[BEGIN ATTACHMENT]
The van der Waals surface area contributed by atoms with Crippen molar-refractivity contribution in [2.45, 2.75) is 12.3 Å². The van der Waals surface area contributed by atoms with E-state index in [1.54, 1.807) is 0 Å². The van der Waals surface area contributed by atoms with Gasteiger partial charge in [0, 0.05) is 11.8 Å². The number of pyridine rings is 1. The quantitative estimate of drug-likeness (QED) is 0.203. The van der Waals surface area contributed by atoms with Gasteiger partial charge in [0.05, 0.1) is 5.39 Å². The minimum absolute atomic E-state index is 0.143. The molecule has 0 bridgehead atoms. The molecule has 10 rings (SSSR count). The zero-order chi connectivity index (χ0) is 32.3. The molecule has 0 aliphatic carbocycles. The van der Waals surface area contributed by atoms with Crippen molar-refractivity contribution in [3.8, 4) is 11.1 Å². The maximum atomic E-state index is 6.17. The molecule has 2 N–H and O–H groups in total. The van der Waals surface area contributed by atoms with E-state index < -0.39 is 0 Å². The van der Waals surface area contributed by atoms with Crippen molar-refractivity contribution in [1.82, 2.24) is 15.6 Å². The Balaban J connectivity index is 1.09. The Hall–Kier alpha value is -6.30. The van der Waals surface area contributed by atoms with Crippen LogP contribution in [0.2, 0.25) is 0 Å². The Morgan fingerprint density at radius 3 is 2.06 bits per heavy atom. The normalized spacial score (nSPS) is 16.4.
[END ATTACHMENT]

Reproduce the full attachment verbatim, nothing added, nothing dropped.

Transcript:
The van der Waals surface area contributed by atoms with Crippen molar-refractivity contribution in [2.45, 2.75) is 12.3 Å². The van der Waals surface area contributed by atoms with E-state index in [1.54, 1.807) is 0 Å². The van der Waals surface area contributed by atoms with Gasteiger partial charge in [0, 0.05) is 11.8 Å². The number of pyridine rings is 1. The quantitative estimate of drug-likeness (QED) is 0.203. The van der Waals surface area contributed by atoms with Gasteiger partial charge in [0.05, 0.1) is 5.39 Å². The minimum absolute atomic E-state index is 0.143. The molecule has 0 bridgehead atoms. The molecule has 10 rings (SSSR count). The zero-order chi connectivity index (χ0) is 32.3. The molecule has 0 aliphatic carbocycles. The van der Waals surface area contributed by atoms with Crippen molar-refractivity contribution in [3.8, 4) is 11.1 Å². The maximum atomic E-state index is 6.17. The molecule has 2 N–H and O–H groups in total. The van der Waals surface area contributed by atoms with E-state index < -0.39 is 0 Å². The van der Waals surface area contributed by atoms with Crippen molar-refractivity contribution in [1.82, 2.24) is 15.6 Å². The Balaban J connectivity index is 1.09. The Hall–Kier alpha value is -6.30. The van der Waals surface area contributed by atoms with Crippen LogP contribution in [0.2, 0.25) is 0 Å². The Morgan fingerprint density at radius 3 is 2.06 bits per heavy atom. The normalized spacial score (nSPS) is 16.4.